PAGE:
The particular aero development path each team has chosen will also impact how effectively they can counter the problem. Those that have designs optimised to run as close to the ground as possible will likely have more issues that those who have pursued a path of slightly higher ride heights and greater use of airflow off the side of the floor to seal the underside.
Of course, active suspension, which effectively allows for the ride height of the car to be set regardless of bump compliance and other factors would make the problem go away, as suggested by Mercedes’ George Russell.
The idea of a ‘spec’ active system for F1 was discussed in FIA working groups a couple of years ago, but dismissed in favour of greatly simplified passive systems. While it is easy to say, ok, everyone run this standard system, in practice, development would take time and no single solution could be bolted into every car. Each team (with the possible exception of those who have chosen the customer route to suspension components) will have their own damper designs, as well as very different mounting points, rockers and suspension motion ratios. Not to mention Red Bull and McLaren with their pull rod front set-ups. All of which are intrinsically tied to the packaging of their cars. Any active system would also need its own bespoke control electronics, which again opens the can of worms around how far teams can go with coding and developing their own software.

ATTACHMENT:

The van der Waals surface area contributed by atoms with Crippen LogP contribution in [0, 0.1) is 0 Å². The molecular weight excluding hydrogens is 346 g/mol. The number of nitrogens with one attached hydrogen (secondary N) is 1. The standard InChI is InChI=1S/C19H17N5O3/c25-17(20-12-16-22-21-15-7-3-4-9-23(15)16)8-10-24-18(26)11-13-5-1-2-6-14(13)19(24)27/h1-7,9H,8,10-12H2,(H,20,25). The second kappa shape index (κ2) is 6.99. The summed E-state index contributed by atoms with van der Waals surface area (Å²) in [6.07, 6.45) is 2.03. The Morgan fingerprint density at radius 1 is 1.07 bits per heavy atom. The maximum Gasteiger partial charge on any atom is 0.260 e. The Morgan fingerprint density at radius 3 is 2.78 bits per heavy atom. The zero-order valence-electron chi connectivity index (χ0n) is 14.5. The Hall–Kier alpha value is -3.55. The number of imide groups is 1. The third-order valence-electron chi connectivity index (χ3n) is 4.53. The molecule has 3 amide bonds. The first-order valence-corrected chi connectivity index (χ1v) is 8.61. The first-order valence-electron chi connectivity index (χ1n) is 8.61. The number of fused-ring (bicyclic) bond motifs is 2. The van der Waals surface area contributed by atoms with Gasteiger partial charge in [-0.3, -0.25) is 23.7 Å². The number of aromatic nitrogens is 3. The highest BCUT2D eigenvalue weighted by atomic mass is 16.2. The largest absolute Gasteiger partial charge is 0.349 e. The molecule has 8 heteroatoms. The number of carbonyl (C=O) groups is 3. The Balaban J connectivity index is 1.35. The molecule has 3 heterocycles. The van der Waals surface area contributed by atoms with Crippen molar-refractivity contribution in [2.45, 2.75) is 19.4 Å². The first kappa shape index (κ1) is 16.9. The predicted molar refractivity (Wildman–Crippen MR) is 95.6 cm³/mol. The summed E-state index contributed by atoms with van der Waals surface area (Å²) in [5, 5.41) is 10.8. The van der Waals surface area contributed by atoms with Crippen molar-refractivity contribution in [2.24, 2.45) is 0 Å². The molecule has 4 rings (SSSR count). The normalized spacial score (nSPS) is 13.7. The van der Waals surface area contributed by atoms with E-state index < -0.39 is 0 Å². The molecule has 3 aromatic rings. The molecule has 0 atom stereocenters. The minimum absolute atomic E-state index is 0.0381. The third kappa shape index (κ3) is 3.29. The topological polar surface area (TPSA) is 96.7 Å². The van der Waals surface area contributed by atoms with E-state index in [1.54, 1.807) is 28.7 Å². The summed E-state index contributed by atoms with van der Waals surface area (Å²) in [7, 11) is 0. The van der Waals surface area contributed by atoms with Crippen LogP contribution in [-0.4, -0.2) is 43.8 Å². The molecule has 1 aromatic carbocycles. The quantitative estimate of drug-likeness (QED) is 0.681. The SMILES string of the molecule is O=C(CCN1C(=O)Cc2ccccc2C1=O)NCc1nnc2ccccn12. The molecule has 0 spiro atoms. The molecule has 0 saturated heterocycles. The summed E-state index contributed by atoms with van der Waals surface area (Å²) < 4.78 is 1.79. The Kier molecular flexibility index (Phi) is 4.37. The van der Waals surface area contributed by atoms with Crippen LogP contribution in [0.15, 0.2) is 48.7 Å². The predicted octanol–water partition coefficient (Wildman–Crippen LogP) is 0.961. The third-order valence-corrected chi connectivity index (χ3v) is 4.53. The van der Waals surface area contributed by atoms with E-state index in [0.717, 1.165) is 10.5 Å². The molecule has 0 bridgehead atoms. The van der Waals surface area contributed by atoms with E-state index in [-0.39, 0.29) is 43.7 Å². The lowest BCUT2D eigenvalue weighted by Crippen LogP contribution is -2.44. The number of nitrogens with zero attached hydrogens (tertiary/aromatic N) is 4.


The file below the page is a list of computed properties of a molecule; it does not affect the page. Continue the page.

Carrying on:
This would mean, as pointed out by various technical directors including McLaren’s James Key and AlphaTauri’s Jody Egginton, not insubstantial costs and a prolonged development process. Any such system would be at least one, and more likely two years in the making, by which point, the combined brain trusts of each team will have likely come up with passive solutions. One then has the fact that even spec active suspension would invariably lead to much faster lap times, with knock on effects in terms of tyre performance and even (if things got really out of hand) track safety limits. No doubt teams would love to have the flexibility of active control, but their attentions and resources will be all be dedicated to the tools they currently have. As Key summed up, “As a technical director, I’d love to see the return of active suspension personally. But, with the cost cap, it’s not the best project to be doing.”